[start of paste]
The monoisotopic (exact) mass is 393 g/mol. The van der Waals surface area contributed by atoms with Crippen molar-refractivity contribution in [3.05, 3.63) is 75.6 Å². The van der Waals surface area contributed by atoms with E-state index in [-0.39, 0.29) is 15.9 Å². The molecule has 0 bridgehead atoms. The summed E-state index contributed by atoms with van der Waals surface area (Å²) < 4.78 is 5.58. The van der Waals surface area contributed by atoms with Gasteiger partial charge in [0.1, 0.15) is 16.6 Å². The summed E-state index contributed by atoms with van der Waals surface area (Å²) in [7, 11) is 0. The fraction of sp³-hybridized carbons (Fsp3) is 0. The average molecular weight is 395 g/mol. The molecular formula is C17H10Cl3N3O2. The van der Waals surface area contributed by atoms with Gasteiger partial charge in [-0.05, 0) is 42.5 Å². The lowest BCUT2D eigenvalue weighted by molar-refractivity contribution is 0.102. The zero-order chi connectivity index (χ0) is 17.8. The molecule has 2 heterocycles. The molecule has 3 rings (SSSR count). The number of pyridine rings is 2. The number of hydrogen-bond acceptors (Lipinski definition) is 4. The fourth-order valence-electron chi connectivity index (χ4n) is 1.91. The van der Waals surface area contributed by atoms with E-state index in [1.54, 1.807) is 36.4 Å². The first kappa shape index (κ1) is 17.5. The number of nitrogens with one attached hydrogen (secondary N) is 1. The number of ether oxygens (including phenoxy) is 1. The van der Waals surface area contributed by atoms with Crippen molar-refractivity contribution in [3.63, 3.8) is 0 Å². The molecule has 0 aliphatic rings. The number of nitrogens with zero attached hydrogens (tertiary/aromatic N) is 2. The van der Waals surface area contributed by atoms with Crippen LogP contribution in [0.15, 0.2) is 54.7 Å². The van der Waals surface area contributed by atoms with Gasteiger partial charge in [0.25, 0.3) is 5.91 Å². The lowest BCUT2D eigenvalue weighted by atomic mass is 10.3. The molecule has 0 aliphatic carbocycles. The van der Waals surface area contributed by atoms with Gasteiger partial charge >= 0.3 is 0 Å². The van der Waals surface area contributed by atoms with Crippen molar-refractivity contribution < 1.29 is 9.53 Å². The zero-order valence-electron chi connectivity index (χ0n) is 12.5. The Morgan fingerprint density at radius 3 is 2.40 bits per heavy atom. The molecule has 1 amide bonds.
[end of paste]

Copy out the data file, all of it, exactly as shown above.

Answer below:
The monoisotopic (exact) mass is 393 g/mol. The van der Waals surface area contributed by atoms with Crippen molar-refractivity contribution in [3.05, 3.63) is 75.6 Å². The van der Waals surface area contributed by atoms with E-state index in [-0.39, 0.29) is 15.9 Å². The molecule has 0 bridgehead atoms. The summed E-state index contributed by atoms with van der Waals surface area (Å²) < 4.78 is 5.58. The van der Waals surface area contributed by atoms with Gasteiger partial charge in [0.1, 0.15) is 16.6 Å². The summed E-state index contributed by atoms with van der Waals surface area (Å²) in [7, 11) is 0. The fraction of sp³-hybridized carbons (Fsp3) is 0. The average molecular weight is 395 g/mol. The molecular formula is C17H10Cl3N3O2. The van der Waals surface area contributed by atoms with Gasteiger partial charge in [-0.05, 0) is 42.5 Å². The lowest BCUT2D eigenvalue weighted by molar-refractivity contribution is 0.102. The zero-order chi connectivity index (χ0) is 17.8. The molecule has 2 heterocycles. The molecule has 3 rings (SSSR count). The number of pyridine rings is 2. The number of hydrogen-bond acceptors (Lipinski definition) is 4. The fourth-order valence-electron chi connectivity index (χ4n) is 1.91. The van der Waals surface area contributed by atoms with E-state index in [1.54, 1.807) is 36.4 Å². The first kappa shape index (κ1) is 17.5. The number of nitrogens with one attached hydrogen (secondary N) is 1. The number of ether oxygens (including phenoxy) is 1. The van der Waals surface area contributed by atoms with Crippen molar-refractivity contribution in [3.63, 3.8) is 0 Å². The molecule has 0 aliphatic rings. The number of nitrogens with zero attached hydrogens (tertiary/aromatic N) is 2. The van der Waals surface area contributed by atoms with Crippen LogP contribution in [0.15, 0.2) is 54.7 Å². The van der Waals surface area contributed by atoms with Gasteiger partial charge in [0.25, 0.3) is 5.91 Å². The lowest BCUT2D eigenvalue weighted by atomic mass is 10.3. The molecule has 0 aliphatic carbocycles. The van der Waals surface area contributed by atoms with Gasteiger partial charge >= 0.3 is 0 Å². The van der Waals surface area contributed by atoms with Crippen molar-refractivity contribution < 1.29 is 9.53 Å². The zero-order valence-electron chi connectivity index (χ0n) is 12.5. The Morgan fingerprint density at radius 3 is 2.40 bits per heavy atom. The molecule has 1 amide bonds.